According to John Neil in 1828, “Thus passes away the evening till toward the close: when the word is ‘lets see who’ll have the last ear first! Then it is ‘neck or nothing,’ everything is pell-mell, helter-skelter, pig corn, baskets and all are upside down; or as they have it, they ‘turn up jack.” 7. With the sun setting, attention then turned to the frolic or party.
Many couples dancing within a Victorian style home. In the back right corner of the room a band is playing while other couples sit along the edges watching the dancers. Near a fireplace on the right side an older couple stands watching with a young girl.
The dance after the husking, Winslow Homer, 1858

Homer, Winslow. "The dance after the husking." Print. November 13, 1858. Digital Commonwealth, (accessed October 09, 2020).

The Frolic

Traditionally, after husking a large supper was set, and “…they all repair to the house, or the refreshment is brought out to them, where a motherly quantity of lusty pumpkin and coalpit or two-story apple platter pies are provided, with a fresh new skimm’d milk cheese (green) and hot biscuit. Oh what a luxury! Every one eats his fill, and washes down with good old orchard, or hop beer…” In the late 18th century, Loyalist Poet Jacob Baily wrote of one Frolic dinner,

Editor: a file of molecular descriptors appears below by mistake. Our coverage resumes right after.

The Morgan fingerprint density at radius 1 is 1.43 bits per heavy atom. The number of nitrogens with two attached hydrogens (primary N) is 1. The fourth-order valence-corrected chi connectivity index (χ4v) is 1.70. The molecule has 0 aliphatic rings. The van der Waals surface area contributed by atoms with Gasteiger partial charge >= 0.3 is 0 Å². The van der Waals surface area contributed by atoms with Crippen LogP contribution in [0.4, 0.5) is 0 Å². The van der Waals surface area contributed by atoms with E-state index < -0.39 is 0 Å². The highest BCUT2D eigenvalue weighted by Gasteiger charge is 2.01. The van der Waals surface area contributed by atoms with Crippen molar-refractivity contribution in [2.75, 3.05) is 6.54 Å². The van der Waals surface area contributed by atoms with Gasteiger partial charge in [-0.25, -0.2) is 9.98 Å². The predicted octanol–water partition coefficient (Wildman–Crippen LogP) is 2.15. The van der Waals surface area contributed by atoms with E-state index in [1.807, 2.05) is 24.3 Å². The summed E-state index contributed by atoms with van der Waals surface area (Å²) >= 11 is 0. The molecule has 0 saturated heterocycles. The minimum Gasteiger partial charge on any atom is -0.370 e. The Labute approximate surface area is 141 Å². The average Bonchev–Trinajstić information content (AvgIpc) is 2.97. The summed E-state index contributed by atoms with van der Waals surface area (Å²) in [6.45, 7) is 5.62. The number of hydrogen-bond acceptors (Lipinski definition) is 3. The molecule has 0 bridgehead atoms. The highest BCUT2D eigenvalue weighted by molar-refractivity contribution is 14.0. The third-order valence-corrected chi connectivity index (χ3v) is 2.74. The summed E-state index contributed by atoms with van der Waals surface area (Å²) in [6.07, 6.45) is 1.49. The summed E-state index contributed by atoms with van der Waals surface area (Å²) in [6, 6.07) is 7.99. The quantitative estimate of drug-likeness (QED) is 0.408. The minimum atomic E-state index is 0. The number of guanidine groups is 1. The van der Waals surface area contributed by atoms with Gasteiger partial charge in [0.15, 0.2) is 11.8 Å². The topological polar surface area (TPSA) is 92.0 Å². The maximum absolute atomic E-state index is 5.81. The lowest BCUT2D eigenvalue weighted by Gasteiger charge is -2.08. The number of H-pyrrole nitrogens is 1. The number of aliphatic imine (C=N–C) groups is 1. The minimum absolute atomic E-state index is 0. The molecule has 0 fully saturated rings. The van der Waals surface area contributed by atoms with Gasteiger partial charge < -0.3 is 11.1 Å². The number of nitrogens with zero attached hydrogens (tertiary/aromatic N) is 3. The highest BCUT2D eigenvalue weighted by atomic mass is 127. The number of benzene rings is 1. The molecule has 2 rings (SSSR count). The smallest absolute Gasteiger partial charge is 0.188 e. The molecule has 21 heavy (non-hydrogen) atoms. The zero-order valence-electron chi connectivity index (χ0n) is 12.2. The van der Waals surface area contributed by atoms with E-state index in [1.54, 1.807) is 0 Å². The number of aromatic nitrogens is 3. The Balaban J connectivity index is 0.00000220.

“The girls in a huddle stand snickering by
Till Jenny and Kate have fingered the pie.
Then on it like harpies with hunger they fall,
Or rather like scholars in old Harvard Hall.”8.

After dinner festivities carried on long into the night as the young people were left “…to engage in games, and the elders, grouped about the sitting room fire, talked of olden times…” In many instances, dark stories of witchcraft and the devil’s minions enthralled participants. Local writer Alfred Hudson recalled the listeners drawn in toward their storytellers, “…least they miss something, [as] they only expressed the common avidity for grewsome subjects.” 9.